Skip to main content

Cookies and Privacy

We use cookies to improve your experience on our website. To find out more, read our updated Cookie policy, Privacy policy and Terms & Conditions

British flags London mall taxi Luke Hayter/Flickr

Brittle Britain

Once a haven of political and economic stability amid the turmoil of the euro crisis, the United Kingdom is about to become the EU’s most politically unpredictable member. No amount of denial ahead of the May 7 general election will change that.

LONDON – Which European country faces the greatest risk of political instability and financial turmoil in the year ahead? With less than a week to go before the British general election on May 7, the answer is both obvious and surprising. Once a haven of political and economic stability amid the turmoil of the euro crisis, the United Kingdom is about to become the European Union’s most politically unpredictable member.

Indeed, continuity is the one election outcome that can almost certainly be excluded. Unless opinion polls are inaccurate to a degree unprecedented in British history, the two parties comprising the government coalition, Prime Minister David Cameron’s Conservatives and the Liberal Democrats, have almost no chance of winning a combined parliamentary majority.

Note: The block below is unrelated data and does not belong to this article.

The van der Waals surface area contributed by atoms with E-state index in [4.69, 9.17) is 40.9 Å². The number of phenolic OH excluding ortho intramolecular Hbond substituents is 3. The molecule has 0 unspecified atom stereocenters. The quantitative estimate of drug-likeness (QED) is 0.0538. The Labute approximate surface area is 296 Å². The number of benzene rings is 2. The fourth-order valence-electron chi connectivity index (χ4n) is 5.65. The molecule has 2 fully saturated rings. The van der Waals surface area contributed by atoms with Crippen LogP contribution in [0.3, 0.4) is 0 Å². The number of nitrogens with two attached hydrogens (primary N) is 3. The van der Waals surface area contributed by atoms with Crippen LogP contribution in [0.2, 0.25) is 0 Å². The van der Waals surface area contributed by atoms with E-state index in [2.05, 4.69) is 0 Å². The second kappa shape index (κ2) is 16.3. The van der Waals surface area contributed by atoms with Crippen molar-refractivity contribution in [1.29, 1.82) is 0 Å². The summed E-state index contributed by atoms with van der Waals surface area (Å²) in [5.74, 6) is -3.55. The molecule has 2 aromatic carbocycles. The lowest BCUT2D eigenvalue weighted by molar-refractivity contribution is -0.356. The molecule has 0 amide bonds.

One possibility – with a probability slightly above 50% according to the polls – is that Britain, the birthplace of Thatcherism and the EU’s standard-bearer of neoliberal economics, will soon have a Labour-led government committed to the biggest tax-raising program since the 1970s. Moreover, because of the peculiarities of the British electoral system and the rise of Scottish and Welsh nationalism, a Labour government’s survival would depend on the support of parties with even more radical economic agendas and dedicated to dismantling the UK.

We hope you're enjoying Project Syndicate.

To continue reading, subscribe now.

Subscribe

Get unlimited access to PS premium content, including in-depth commentaries, book reviews, exclusive interviews, On Point, the Big Picture, the PS Archive, and our annual year-ahead magazine.

https://prosyn.org/PJ6i6Di;
  1. elerian122_Peter MacdiarmidGetty Images for Somerset House_bigdatascreentechman Peter Macdiarmid/Getty Images for Somerset House

    Adapting to a Fast-Forward World

    Mohamed A. El-Erian

    The world is going through a period of accelerating change, as four secular developments illustrate. Firms and governments must make timely adjustments, not only to their business models and operational approaches, but also to both their tactical and strategic mindsets.

    2
  2. roubini137_Mikhail SvetlovGetty Images_xi putin Mikhail Svetlov/Getty Images

    The White Swans of 2020

    Nouriel Roubini

    Financial markets remain blissfully in denial of the many predictable global crises that could come to a head this year, particularly in the months before the US presidential election. In addition to the increasingly obvious risks associated with climate change, at least four countries want to destabilize the US from within.

    8
  3. tharoor137_ Hafiz AhmedAnadolu Agency via Getty Images_india protest Hafiz Ahmed/Anadolu Agency via Getty Images

    Pariah India

    Shashi Tharoor laments that the government's intolerant chauvinism is leaving the country increasingly isolated.